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3 Modern Economy, Interpretations and the Media

3.1 The Economy Is Not the Subject of an “Objective” Science

Knowledge-based economy has suggested paradigm shifts for the interpretation and practice of production, compared to the dominant concepts in Fordist economy. Different skills are required. The useful knowledge is no longer formal and systematic, based on “hard” (quantifiable) data, quantified procedures, and universal principles. This knowledge depends on letting individual employees develop “tacit” subjective insights that are also related to images and symbols, and on testing their possible use by the company as a whole (Nonaka, 1991, pp. 96–97). These interpretative and subjective aspects free this economy from a strictly “objective” scientific approach.

I would add some observations that concern the economic field in a much more general sense. The distinction between production and information, between means of production and means of communication, is theoretically weak. In what we call “means of productions” receptions and interpretations too are significantly involved. Modes of production have always been also means of communication. Hunting, fishing, agriculture, arts and crafts have always communicated forms of living through their products. Industrial “mass” products organize mass consumers and their imagery (Duchamp's ready-mades and—in a different way—many of Warhol's works highlight this implication). Individualized products organize individualized imageries. This can give rise to habits which are stable for a certain time. However, their coding (in the form of moral, social and juridical laws) is contingent, because they have no stable conditions in an absolute sense. They are partly natural, partly contingent upon history. The limits between nature and culture change according to historical and cultural events, and there is no way of tracing them once and for all (I will come back to this philosophical thesis in the fourth part of the present text).

In the capitalist economy commodities spread their imageries through their existence on the market, which always produces exhibition spaces. Shop windows and advertising images on the TV screen are necessary consequences of the commodity form of things. Karl Marx used the word “fetishism” to indicate the illusion that things themselves—instead of social relations, which remain hidden— have this power of producing the space in which they act, almost as if they were people. Guy Débord, consistently with the extension, in late capitalism, of the commodity form to all human relations, applied the notion of fetishism to this whole, and concluded that the human space has become a “spectacle” (Débord, 1992[1967]). His prediction has come true to such an extent that not long ago an economics book was published that—in all seriousness and without the slightest irony—was given the subtitle Work is Theatre & Every Business a Stage (Pine & Gilmore, 1999).

The space of the commodity form requires its fulfilment by means of advertising and marketing. The direction of this process has always been from production to consumption, but there are also trends in the opposite direction, which seems to emphasize consumer choice (the sense of this “seems” will be precisely the subject of a discussion in the next pages of the present text). Marketing has changed. From the model corresponding to Fordist mass production (so-called marketing 1.0), it has passed to the segmentation of the market (2.0), and finally to a new phase in which consumers play an active part in orienting the production—”Marketing 3.0”. This is the title of a recent book, subtitled From Products to Customers to the Human Spirit (Kotler, Kartayaja, & Setiawan, 2010). The subject of the offer is more differentiated and tends to coincide with individual interests.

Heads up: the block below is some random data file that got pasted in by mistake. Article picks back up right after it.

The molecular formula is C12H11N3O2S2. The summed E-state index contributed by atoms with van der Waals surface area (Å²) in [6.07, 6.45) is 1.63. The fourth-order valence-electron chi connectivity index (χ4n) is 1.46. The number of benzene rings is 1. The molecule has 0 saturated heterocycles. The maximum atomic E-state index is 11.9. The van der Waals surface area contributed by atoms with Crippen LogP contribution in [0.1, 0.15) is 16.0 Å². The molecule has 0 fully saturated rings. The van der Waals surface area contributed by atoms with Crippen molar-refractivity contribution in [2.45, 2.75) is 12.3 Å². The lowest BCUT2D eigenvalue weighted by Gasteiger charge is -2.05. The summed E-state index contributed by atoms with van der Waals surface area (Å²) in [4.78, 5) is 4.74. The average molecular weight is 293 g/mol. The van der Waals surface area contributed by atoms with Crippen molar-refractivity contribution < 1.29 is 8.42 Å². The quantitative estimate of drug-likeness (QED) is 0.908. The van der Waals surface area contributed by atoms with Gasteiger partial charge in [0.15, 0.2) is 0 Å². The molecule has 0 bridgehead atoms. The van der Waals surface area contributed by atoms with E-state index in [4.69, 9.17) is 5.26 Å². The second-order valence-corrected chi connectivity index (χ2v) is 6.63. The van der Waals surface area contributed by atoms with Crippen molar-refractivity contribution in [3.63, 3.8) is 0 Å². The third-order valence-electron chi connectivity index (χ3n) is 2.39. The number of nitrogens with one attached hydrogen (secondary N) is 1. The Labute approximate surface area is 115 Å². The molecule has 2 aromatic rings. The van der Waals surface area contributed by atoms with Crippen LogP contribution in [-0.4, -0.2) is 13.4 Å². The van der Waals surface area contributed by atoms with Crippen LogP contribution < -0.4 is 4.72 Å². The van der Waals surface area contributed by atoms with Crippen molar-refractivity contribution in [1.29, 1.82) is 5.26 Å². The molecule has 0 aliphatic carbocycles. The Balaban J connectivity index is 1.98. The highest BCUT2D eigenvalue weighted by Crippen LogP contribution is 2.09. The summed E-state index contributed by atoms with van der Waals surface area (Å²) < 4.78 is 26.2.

This transformation of marketing converges with the fact that the so-called new media have become more and more internal to the production, insofar as this extends beyond the more evidently “tangible” aspects, and deeply involves customers. So-called “design thinking” implies ethnographic work and participatory planning that go deep into the cultural and social sphere (Calcagno, 2013p. 37 ff.). The vocation of the market to expand indefinitely the exhibition space of the commodity has advanced to the point not just of incorporating “culture”, as Adorno had described in Kultur Industrie (Adorno 1998[1947]) in relation to the American society of the 1930s and 1940s, but even of appropriating the human space-time horizon itself: experience. The title of the book subtitled The Work is Theatre & Every Business a Stage is The Experience Economy—henceforth, before reading Kant or Husserl, we must read this book which resets, brushing aside, elaborate philosophical pretensions!

This intimate incorporation of the economy entails the involvement of ethics at all levels, from the most immediately emotional (as in the case of so-called “emotional marketing” shows), down to habits and more elaborate systems of value. Conflicts happen not only in the field of the struggle for the appropriation of the means of production, but also in the areas of consumptions, of the ethical and juridical legitimation of the uses of social (or “common”) wealth. Economic needs arise through interpretations of the rights to health, safety, culture and human dignity, urging economic thinking to deal with issues such as “well-being” (Kahneman, Diener, & Schwarz, 2003) and/or happiness (Bruni & Porta, 2006; Sen, 2011) and “relational goods” (Donati & Solci, 2011).

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